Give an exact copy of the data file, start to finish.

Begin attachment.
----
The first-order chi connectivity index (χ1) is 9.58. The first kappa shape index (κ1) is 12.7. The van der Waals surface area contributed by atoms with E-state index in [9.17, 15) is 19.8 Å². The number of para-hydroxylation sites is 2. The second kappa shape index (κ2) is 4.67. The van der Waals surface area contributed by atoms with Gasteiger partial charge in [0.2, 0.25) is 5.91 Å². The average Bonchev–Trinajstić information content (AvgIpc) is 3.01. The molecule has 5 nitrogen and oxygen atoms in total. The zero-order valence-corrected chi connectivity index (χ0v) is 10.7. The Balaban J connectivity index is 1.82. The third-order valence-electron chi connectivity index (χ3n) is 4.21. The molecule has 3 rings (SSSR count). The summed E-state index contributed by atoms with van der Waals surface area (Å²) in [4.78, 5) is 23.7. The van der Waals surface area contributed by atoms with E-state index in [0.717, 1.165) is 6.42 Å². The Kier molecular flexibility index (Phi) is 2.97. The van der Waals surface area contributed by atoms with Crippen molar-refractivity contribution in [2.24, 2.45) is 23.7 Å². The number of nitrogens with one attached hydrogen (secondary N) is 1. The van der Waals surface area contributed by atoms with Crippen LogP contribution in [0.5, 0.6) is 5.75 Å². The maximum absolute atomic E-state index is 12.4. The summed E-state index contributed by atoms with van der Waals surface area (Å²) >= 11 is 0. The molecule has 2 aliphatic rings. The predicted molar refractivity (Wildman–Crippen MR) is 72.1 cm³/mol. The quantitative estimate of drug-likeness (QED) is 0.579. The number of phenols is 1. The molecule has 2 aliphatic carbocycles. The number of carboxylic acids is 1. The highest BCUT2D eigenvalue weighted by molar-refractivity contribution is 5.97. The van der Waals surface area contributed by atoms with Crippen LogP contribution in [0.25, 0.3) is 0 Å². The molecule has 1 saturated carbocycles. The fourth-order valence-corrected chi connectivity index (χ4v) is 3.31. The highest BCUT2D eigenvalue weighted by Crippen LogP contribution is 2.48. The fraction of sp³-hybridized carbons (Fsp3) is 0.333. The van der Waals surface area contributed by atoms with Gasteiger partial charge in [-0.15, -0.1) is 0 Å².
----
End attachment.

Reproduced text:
The first-order chi connectivity index (χ1) is 9.58. The first kappa shape index (κ1) is 12.7. The van der Waals surface area contributed by atoms with E-state index in [9.17, 15) is 19.8 Å². The number of para-hydroxylation sites is 2. The second kappa shape index (κ2) is 4.67. The van der Waals surface area contributed by atoms with Gasteiger partial charge in [0.2, 0.25) is 5.91 Å². The average Bonchev–Trinajstić information content (AvgIpc) is 3.01. The molecule has 5 nitrogen and oxygen atoms in total. The zero-order valence-corrected chi connectivity index (χ0v) is 10.7. The Balaban J connectivity index is 1.82. The third-order valence-electron chi connectivity index (χ3n) is 4.21. The molecule has 3 rings (SSSR count). The summed E-state index contributed by atoms with van der Waals surface area (Å²) in [4.78, 5) is 23.7. The van der Waals surface area contributed by atoms with E-state index in [0.717, 1.165) is 6.42 Å². The Kier molecular flexibility index (Phi) is 2.97. The van der Waals surface area contributed by atoms with Crippen molar-refractivity contribution in [2.24, 2.45) is 23.7 Å². The number of nitrogens with one attached hydrogen (secondary N) is 1. The van der Waals surface area contributed by atoms with Crippen LogP contribution in [0.5, 0.6) is 5.75 Å². The maximum absolute atomic E-state index is 12.4. The summed E-state index contributed by atoms with van der Waals surface area (Å²) >= 11 is 0. The molecule has 2 aliphatic rings. The predicted molar refractivity (Wildman–Crippen MR) is 72.1 cm³/mol. The quantitative estimate of drug-likeness (QED) is 0.579. The number of phenols is 1. The molecule has 2 aliphatic carbocycles. The number of carboxylic acids is 1. The highest BCUT2D eigenvalue weighted by molar-refractivity contribution is 5.97. The van der Waals surface area contributed by atoms with Crippen LogP contribution in [0.25, 0.3) is 0 Å². The molecule has 1 saturated carbocycles. The fourth-order valence-corrected chi connectivity index (χ4v) is 3.31. The highest BCUT2D eigenvalue weighted by Crippen LogP contribution is 2.48. The fraction of sp³-hybridized carbons (Fsp3) is 0.333. The van der Waals surface area contributed by atoms with Gasteiger partial charge in [-0.15, -0.1) is 0 Å².